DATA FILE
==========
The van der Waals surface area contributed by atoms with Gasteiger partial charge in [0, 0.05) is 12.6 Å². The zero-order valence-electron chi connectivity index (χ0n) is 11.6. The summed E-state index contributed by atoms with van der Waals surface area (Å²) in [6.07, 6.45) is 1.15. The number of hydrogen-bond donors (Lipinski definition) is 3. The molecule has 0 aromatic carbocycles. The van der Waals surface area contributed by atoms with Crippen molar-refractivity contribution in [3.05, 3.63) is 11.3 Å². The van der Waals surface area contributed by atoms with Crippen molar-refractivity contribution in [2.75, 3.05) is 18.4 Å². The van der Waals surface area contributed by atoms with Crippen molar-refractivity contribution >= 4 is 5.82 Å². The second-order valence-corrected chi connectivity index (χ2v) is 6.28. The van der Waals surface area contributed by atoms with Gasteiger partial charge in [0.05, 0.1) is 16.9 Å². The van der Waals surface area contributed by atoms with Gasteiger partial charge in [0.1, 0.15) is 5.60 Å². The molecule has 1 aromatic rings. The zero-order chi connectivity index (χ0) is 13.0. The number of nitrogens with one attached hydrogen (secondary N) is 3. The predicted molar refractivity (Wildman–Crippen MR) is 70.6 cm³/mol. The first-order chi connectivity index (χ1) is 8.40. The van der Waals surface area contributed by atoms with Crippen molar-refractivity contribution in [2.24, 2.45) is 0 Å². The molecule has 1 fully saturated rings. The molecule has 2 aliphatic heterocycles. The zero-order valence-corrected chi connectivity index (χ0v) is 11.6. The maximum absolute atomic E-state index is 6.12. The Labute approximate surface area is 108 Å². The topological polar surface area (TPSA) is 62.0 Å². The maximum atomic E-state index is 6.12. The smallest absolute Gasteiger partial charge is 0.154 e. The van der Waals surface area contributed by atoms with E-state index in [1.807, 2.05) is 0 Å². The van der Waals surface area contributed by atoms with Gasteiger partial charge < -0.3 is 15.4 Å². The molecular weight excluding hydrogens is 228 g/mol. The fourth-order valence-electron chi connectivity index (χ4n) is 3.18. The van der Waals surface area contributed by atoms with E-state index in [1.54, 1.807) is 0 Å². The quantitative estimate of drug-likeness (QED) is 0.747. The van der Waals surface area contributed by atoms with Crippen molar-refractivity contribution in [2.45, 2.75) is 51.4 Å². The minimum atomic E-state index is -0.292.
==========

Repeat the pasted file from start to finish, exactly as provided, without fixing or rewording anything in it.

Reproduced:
The van der Waals surface area contributed by atoms with Gasteiger partial charge in [0, 0.05) is 12.6 Å². The zero-order valence-electron chi connectivity index (χ0n) is 11.6. The summed E-state index contributed by atoms with van der Waals surface area (Å²) in [6.07, 6.45) is 1.15. The number of hydrogen-bond donors (Lipinski definition) is 3. The molecule has 0 aromatic carbocycles. The van der Waals surface area contributed by atoms with Crippen molar-refractivity contribution in [3.05, 3.63) is 11.3 Å². The van der Waals surface area contributed by atoms with Crippen molar-refractivity contribution in [2.75, 3.05) is 18.4 Å². The van der Waals surface area contributed by atoms with Crippen molar-refractivity contribution >= 4 is 5.82 Å². The second-order valence-corrected chi connectivity index (χ2v) is 6.28. The van der Waals surface area contributed by atoms with Gasteiger partial charge in [0.05, 0.1) is 16.9 Å². The van der Waals surface area contributed by atoms with Gasteiger partial charge in [0.1, 0.15) is 5.60 Å². The molecule has 1 aromatic rings. The zero-order chi connectivity index (χ0) is 13.0. The number of nitrogens with one attached hydrogen (secondary N) is 3. The predicted molar refractivity (Wildman–Crippen MR) is 70.6 cm³/mol. The first-order chi connectivity index (χ1) is 8.40. The van der Waals surface area contributed by atoms with Crippen molar-refractivity contribution in [2.24, 2.45) is 0 Å². The molecule has 1 fully saturated rings. The molecule has 2 aliphatic heterocycles. The zero-order valence-corrected chi connectivity index (χ0v) is 11.6. The maximum absolute atomic E-state index is 6.12. The Labute approximate surface area is 108 Å². The topological polar surface area (TPSA) is 62.0 Å². The maximum atomic E-state index is 6.12. The smallest absolute Gasteiger partial charge is 0.154 e. The van der Waals surface area contributed by atoms with E-state index in [1.807, 2.05) is 0 Å². The van der Waals surface area contributed by atoms with Gasteiger partial charge < -0.3 is 15.4 Å². The molecular weight excluding hydrogens is 228 g/mol. The fourth-order valence-electron chi connectivity index (χ4n) is 3.18. The van der Waals surface area contributed by atoms with E-state index in [1.54, 1.807) is 0 Å². The quantitative estimate of drug-likeness (QED) is 0.747. The van der Waals surface area contributed by atoms with Crippen molar-refractivity contribution in [2.45, 2.75) is 51.4 Å². The minimum atomic E-state index is -0.292.